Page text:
The Color Purple SA: A Display of Black Girl Magic


TheColorPurple 03.jpg

The Color Purple SA: A Display of Black Girl Magic

I was brought to tears by this musical, not only because of the magic I was seeing on stage but also because of how much I, as an actress, wanted to be on that stage. This was due to the immense level of quality presented to us at the Mandela Theatre. This is saying a lot since I have never been the biggest fan of musicals. Although this may be due to the fact that I am bitter about not being born with the ability to sing. Nonetheless, a stunning production is a stunning production, regardless of being a fan of the medium. And that is exactly what The Color Purple SA is…stunning!

The Color Purple is a novel written by black American author, Alice Walker in 1982 and was later adapted as a film directed by Steven Spielberg. The film cast included an astonishing cast with names such as Oprah Winfrey and Danny Glover so expectations for this South African musical were sky high. And let me tell you, I was not disappointed in the slightest.
The Color Purple SA, staged at the Joburg Theatre, is directed by Janice Honeyman, famous for her immense contribution to musicals and pantomime in South Africa especially. The production, set in Georgia, USA in the early 1900s, tells the heart-breaking but inspiring tale of Celie, a black women who is the face of domestic violence, sexual abuse and a broken spirit. Celie, played by Didintle Khunou (a dear friend of mine) portrayed the role with such grace and truth. Her character journey was a delight to watch; from a timid and submissive southern wife to a confident, independent woman ‘who don’t need no man’. It is truly inspiring for a black woman like myself to see Celie glowing and growing in all her self-love and to see her singing ‘I’m Here’, the song where she finally sees her true self and leaves her abusive and degrading husband, Mister (Aubrey Poo). Celie finally realises she is worthy and enough of all the good things in the world. Additionally, her relationships and bonds with her sister Nettie (Sebe Leotlela), Shug Avery (Lerato Mvelase) and Sophia (Neo Motaung) who are all portrayals of proud and commanding black women are a reflection of the love and hope that comes with black sisterhood.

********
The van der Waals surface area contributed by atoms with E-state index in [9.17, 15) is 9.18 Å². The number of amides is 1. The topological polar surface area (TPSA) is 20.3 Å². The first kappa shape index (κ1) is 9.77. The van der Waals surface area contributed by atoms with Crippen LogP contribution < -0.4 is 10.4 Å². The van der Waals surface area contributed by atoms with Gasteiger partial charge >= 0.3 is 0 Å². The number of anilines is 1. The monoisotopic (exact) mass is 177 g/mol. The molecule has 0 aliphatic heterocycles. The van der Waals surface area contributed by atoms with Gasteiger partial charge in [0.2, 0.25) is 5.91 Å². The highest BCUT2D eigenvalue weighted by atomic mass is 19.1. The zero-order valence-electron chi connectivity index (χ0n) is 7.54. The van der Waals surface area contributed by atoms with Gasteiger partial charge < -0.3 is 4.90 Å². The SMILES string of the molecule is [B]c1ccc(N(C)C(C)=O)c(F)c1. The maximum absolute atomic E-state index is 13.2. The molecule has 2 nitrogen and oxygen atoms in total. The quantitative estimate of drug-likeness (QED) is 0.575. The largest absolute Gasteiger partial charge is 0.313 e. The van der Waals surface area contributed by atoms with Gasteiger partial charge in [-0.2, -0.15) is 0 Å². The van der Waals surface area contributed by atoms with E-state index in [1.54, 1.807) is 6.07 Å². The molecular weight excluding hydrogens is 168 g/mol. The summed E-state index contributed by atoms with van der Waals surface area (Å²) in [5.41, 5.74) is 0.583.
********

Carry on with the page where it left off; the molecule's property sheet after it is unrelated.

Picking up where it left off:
Finally, I want to talk about the three town gossips, Darlene (Lelo Ramasimong), Doris (Dolly Louw) and Jarene (Ayanada Sibisi). I absolutely loved these women. They served as the chorus and commentary of the show. The trio performed in snippets but completely blew me away or rather, snatched my wig, honey! Their harmonising was so beautiful and the unity between their voices and the incredible live band was, for lack of better wording, music to my ears. The ladies were witty and exciting and left me wanting more and more. If I had only three words to describe them, they would be #BlackGirlMagic.